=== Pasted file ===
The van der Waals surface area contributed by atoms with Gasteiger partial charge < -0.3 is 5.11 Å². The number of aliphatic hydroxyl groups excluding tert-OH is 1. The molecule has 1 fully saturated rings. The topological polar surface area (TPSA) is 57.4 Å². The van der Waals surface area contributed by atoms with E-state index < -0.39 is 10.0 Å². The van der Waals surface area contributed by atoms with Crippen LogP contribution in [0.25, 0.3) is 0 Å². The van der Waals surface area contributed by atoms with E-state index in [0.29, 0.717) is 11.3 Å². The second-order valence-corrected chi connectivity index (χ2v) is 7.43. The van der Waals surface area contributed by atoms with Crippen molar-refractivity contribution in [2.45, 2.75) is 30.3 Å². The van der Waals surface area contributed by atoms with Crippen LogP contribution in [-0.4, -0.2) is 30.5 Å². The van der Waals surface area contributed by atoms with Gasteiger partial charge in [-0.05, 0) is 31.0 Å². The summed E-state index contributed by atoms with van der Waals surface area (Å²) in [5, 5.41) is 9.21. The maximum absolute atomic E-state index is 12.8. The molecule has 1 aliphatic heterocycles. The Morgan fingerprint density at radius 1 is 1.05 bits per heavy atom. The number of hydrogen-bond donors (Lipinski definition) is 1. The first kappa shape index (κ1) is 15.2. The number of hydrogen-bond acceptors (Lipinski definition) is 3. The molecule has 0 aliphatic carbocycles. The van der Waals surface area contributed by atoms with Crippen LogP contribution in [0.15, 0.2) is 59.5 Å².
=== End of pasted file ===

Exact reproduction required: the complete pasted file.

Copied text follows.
The van der Waals surface area contributed by atoms with Gasteiger partial charge < -0.3 is 5.11 Å². The number of aliphatic hydroxyl groups excluding tert-OH is 1. The molecule has 1 fully saturated rings. The topological polar surface area (TPSA) is 57.4 Å². The van der Waals surface area contributed by atoms with E-state index < -0.39 is 10.0 Å². The van der Waals surface area contributed by atoms with Crippen LogP contribution in [0.25, 0.3) is 0 Å². The van der Waals surface area contributed by atoms with E-state index in [0.29, 0.717) is 11.3 Å². The second-order valence-corrected chi connectivity index (χ2v) is 7.43. The van der Waals surface area contributed by atoms with Crippen molar-refractivity contribution in [2.45, 2.75) is 30.3 Å². The van der Waals surface area contributed by atoms with Crippen LogP contribution in [-0.4, -0.2) is 30.5 Å². The van der Waals surface area contributed by atoms with Gasteiger partial charge in [-0.05, 0) is 31.0 Å². The summed E-state index contributed by atoms with van der Waals surface area (Å²) in [5, 5.41) is 9.21. The maximum absolute atomic E-state index is 12.8. The molecule has 1 aliphatic heterocycles. The Morgan fingerprint density at radius 1 is 1.05 bits per heavy atom. The number of hydrogen-bond donors (Lipinski definition) is 1. The first kappa shape index (κ1) is 15.2. The number of hydrogen-bond acceptors (Lipinski definition) is 3. The molecule has 0 aliphatic carbocycles. The van der Waals surface area contributed by atoms with Crippen LogP contribution in [0.15, 0.2) is 59.5 Å².